Kantor, Shawn Everett (1991) Property rights and the dynamics of institutional change : the closing of the Georgia open range, 1870-1900. Dissertation (Ph.D.), California Institute of Technology. http://resolver.caltech.edu/CaltechETD:etd-06292007-140435
The traditional agricultural practice in Georgia from colonial times until after the Civil War allowed animals to roam the countryside freely and forced farmers to erect fences around their growing crops. All unfenced land, therefore, was considered common pasture that could be used by anyone. After the Civil War there was a concerted effort to eradicate the open range policy and to force all livestock owners to fence in their animals instead of forcing farmers to fence them out of the growing crops.
Previous historical research on the fence law debate has portrayed it as a class conflict. Investigation of the qualitative and quantitative evidence, however, shows that a two-class interpretation is wrongly simple. The fence law debate stemmed from the materialistic goals of individuals concerned about the distribution of costs and benefits of fencing crops and livestock.
The Georgia legislature's role in facilitating the closing of the range was crucial. First, it allowed countywide referenda. Upon seeing that majority rule generally failed as a mechanism to facilitate the adoption of a relatively profitable institution, the legislature manipulated the voting rules so as to guarantee compensation for a subset of the expected losers. By forcing the transfer of income from expected winners to losers, the legislature made voluntary enactment of the closed range easier to attain. Moreover, roll call analyses of the enabling legislation refute previous historians' claims that the closed range was designed and implemented for reasons of social control.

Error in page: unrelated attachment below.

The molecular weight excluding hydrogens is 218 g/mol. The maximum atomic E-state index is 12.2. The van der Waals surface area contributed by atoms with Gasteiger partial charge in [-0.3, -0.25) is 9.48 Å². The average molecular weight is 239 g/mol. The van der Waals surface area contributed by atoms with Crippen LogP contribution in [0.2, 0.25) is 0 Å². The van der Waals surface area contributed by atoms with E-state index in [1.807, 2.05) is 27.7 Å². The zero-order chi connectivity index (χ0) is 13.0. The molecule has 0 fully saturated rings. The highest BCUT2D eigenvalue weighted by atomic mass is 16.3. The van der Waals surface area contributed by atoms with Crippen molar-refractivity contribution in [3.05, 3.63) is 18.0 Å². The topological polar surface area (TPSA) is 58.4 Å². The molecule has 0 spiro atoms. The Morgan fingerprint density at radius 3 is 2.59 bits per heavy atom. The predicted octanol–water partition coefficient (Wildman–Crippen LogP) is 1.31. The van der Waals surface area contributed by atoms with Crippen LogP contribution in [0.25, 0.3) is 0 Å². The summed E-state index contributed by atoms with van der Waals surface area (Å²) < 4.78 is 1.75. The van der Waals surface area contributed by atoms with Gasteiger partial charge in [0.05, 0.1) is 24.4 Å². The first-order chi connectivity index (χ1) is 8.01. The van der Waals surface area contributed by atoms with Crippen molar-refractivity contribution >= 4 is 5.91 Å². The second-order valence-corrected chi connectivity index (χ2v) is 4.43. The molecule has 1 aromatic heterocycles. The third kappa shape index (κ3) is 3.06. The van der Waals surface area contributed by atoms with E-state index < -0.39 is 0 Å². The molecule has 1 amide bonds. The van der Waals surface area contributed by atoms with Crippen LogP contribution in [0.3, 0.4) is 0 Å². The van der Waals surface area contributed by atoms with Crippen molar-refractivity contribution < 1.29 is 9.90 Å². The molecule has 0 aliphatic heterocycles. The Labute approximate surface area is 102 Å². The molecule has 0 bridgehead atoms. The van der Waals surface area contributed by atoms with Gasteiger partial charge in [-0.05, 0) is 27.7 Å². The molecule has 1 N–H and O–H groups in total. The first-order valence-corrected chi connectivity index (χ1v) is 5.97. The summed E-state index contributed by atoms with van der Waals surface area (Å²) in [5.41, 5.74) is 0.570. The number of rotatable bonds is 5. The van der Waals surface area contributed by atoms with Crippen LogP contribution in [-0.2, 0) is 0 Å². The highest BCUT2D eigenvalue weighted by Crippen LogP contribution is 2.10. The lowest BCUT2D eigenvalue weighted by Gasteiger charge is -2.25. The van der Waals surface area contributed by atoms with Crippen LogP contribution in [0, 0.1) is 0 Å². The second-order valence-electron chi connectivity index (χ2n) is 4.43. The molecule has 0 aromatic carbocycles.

Finally, some historians claim that the animosities created during the bitter fence debate of the 1880s generated the bases of support for the Populist movement of the 1890s. The analysis provided in the thesis shows that the "Roots of Southern Populism" cannot be easily found in the fence law conflict.
More generally, the dissertation is a study of institutional change. New institutional economists have been overly concerned with the beginning and end points of institutional change, and have portrayed the process of change as occuring within a "black box." This thesis demonstrates that the dynamics of change must be examined as more than voluntary bargaining between self-interested individuals. Institutional development, instead, must be studied within a broader framework that incorporates the complex interplay between economic, legal, political, and social forces.
|Item Type:||Thesis (Dissertation (Ph.D.))|
|Degree Grantor:||California Institute of Technology|
|Division:||Humanities and Social Sciences|
|Major Option:||Social Science|
|Thesis Availability:||Restricted to Caltech community only|
|Defense Date:||25 June 1990|
|Default Usage Policy:||No commercial reproduction, distribution, display or performance rights in this work are provided.|
|Deposited By:||Imported from ETD-db|
|Deposited On:||23 Jul 2007|
|Last Modified:||26 Dec 2012 02:54|
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